$subject = as.factor(data$subject)
data$time = as.factor(data$time)
data
attach(data)
```

```
# subject time resp
# 1 A 1 0.12
# 2 B 1 1.25
# 3 C 1 2.35
# 4 D 1 3.31
# 5 E 1 2.21
# 6 F 1 2.47
```

### One way repeated measures ANOVA model

To perform repeated measures anova in R, we identify subject as within subject variable and treat it as a random factor. To apply repeated measures anova use `aov()`

function where response variable is separated by time or grouping variable. The error function is used as the ratio between subject and time. This will split the error into subject error and interaction error. By using `summary()`

function for model object will print the output of the model applied.

```
= aov(formula = resp ~ time + Error(subject/time))
model summary(model)
```

```
#
# Error: subject
# Df Sum Sq Mean Sq F value Pr(>F)
# Residuals 5 6.895 1.379
#
# Error: subject:time
# Df Sum Sq Mean Sq F value Pr(>F)
# time 3 28.561 9.520 27.4 2.47e-06 ***
# Residuals 15 5.212 0.347
# ---
# Signif. codes: 0 '***' 0.001 '**' 0.01 '*' 0.05 '.' 0.1 ' ' 1
```

Here you can see the difference between one way anova and one way repeated measures anova. The difference is in residuals. In one way repeated measures anova, the residuals splits into subject and interaction residuals as compared to one way anova. This decomposition of error term considerably reduce the residual source of variance for the calculation of F value.

### Visualizing results

#### Line graph

Now examine a line graph with average response variable level plotted over time to see if the trend is a positive one. To plot the graph first we need to look at summary statistics for the object data. This can be obtained by using dplyr package.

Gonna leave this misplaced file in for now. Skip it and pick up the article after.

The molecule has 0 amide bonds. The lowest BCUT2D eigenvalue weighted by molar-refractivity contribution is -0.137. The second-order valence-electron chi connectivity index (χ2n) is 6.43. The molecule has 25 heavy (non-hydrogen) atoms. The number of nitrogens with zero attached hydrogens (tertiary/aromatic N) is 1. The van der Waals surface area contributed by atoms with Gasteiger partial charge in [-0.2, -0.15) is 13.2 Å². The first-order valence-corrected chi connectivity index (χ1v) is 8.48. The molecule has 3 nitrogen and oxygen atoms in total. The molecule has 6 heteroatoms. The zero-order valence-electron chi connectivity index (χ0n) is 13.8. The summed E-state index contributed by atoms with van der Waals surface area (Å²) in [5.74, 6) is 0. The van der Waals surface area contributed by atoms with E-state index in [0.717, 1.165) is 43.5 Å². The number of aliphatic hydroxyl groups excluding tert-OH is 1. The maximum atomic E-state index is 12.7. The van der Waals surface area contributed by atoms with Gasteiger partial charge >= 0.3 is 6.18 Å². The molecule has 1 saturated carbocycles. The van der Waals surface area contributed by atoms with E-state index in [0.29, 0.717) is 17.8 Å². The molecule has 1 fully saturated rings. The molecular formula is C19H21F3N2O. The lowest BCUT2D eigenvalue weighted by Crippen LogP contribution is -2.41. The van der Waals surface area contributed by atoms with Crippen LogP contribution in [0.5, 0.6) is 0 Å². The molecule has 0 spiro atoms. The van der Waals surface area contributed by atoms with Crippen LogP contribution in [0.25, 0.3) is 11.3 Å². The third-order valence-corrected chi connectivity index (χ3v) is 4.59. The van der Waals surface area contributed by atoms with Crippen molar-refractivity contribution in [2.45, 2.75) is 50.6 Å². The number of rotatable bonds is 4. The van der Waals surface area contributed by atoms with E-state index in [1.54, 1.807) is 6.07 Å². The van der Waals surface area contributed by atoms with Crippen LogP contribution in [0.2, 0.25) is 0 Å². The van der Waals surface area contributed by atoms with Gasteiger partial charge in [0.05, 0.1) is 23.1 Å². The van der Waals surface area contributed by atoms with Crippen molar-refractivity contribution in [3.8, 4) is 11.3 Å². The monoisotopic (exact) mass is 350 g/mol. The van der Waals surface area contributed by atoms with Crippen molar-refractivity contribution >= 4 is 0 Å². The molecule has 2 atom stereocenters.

```
library(dplyr)
= data %>%
summary group_by(time) %>%
summarize(Mean_resp = mean(resp),
SD_resp = sd(resp),
SE_resp = sd(resp)/sqrt(length(resp)),
n = n())
print(summary)
```

```
# # A tibble: 4 x 5
# time Mean_resp SD_resp SE_resp n
# <fct> <dbl> <dbl> <dbl> <int>
# 1 1 1.95 1.11 0.454 6
# 2 2 3.04 0.903 0.369 6
# 3 3 3.64 0.449 0.183 6
# 4 4 4.97 0.409 0.167 6
```

Now use `plot()`

function to plot the graph. In `type`

argument you can use one of the given possible types of plots, here the value ‘o’ specify both types overplotted. You can specify X and Y axis labesl in `xlab`

and `ylab`

argument. By plotting the line graph you can examine the trend if it is a positive one.

```
plot(summary$Mean_resp,
type = 'o',
xlab = 'Time',
ylab = 'response')
```

### Mean separation test

To calculate pairwise comparisons between the group levels with correction for multiple testing you can use `pairwise.t.test()`

function. For method argument you can use of these methods for pairwise comparisons. I shall use bonferroni to explore difference between means.

```
pairwise.t.test(
x = resp,
g = time,
p.adjust.method = 'bonferroni'
)
```

```
#
# Pairwise comparisons using t tests with pooled SD
#
# data: resp and time
#
# 1 2 3
# 2 0.1501 - -
# 3 0.0074 1.0000 -
# 4 9.1e-06 0.0021 0.0456
#
# P value adjustment method: bonferroni
```

The results show that \(1^{st}\) and \(2^{nd}\) week p value and \(2^{nd}\) and \(3^{rd}\) week p value appears to be non significant. While rest of the comparisons are significant.

`Please comment below if you have any questions.`

Download data file — ` Click_here `

Download Rscript — ` Click_here `